Presenter: Emeritus Professor Clive Moore in conjunction with the UQ Solomon Islands Partnership

Tulagi was the pre-Second World War capital of the British Solomon Islands Protectorate which was never rebuilt after being bombed in 1942. In the 1920s and 1930s the Tulagi enclave (including two neighbouring islands that were commercial bases) had a population of only 150 to 250. It was a miniature Pacific urban community, much smaller than urban settlements in neighbouring colonies, yet it exhibited many of the same social issues relating to gender, sexuality and race. Through a focus on sexual incidents which occurred during the pre-war decades, the paper examines the construction of imperialism and the colonial domestic scene.

Presenter biography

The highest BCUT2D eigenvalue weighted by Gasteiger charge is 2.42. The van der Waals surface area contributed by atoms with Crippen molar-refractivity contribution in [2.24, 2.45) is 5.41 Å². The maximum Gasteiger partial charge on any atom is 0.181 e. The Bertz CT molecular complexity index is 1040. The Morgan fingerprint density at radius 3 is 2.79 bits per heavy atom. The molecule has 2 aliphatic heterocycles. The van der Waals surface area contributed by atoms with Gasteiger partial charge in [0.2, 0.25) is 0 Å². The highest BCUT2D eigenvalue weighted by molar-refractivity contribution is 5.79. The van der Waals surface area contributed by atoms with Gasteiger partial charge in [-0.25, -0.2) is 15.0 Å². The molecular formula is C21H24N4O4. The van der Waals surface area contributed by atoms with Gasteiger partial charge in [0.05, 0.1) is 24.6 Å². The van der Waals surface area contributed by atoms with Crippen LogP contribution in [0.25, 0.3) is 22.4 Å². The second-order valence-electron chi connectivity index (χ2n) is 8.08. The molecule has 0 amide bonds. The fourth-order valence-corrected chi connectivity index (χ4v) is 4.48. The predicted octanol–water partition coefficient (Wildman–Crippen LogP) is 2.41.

Clive Moore CSI, FAHA is an Emeritus Professor in the School of Historical and Philosophical Inquiry at The University of Queensland.  He is one of Australia’s leading Pacific historians. His major publications have been on New Guinea, and the Solomon Islands, the Pacific labour reserve, Australia’s Pacific Island immigrants, federation, masculinity and sexuality. Inaugural President of the Australian Association for the Advancement of Pacific Studies (2006-10), in 2005 he was awarded a Cross of Solomon Islands and in 2011 he became a Fellow of the Australian Academy of the Humanities.

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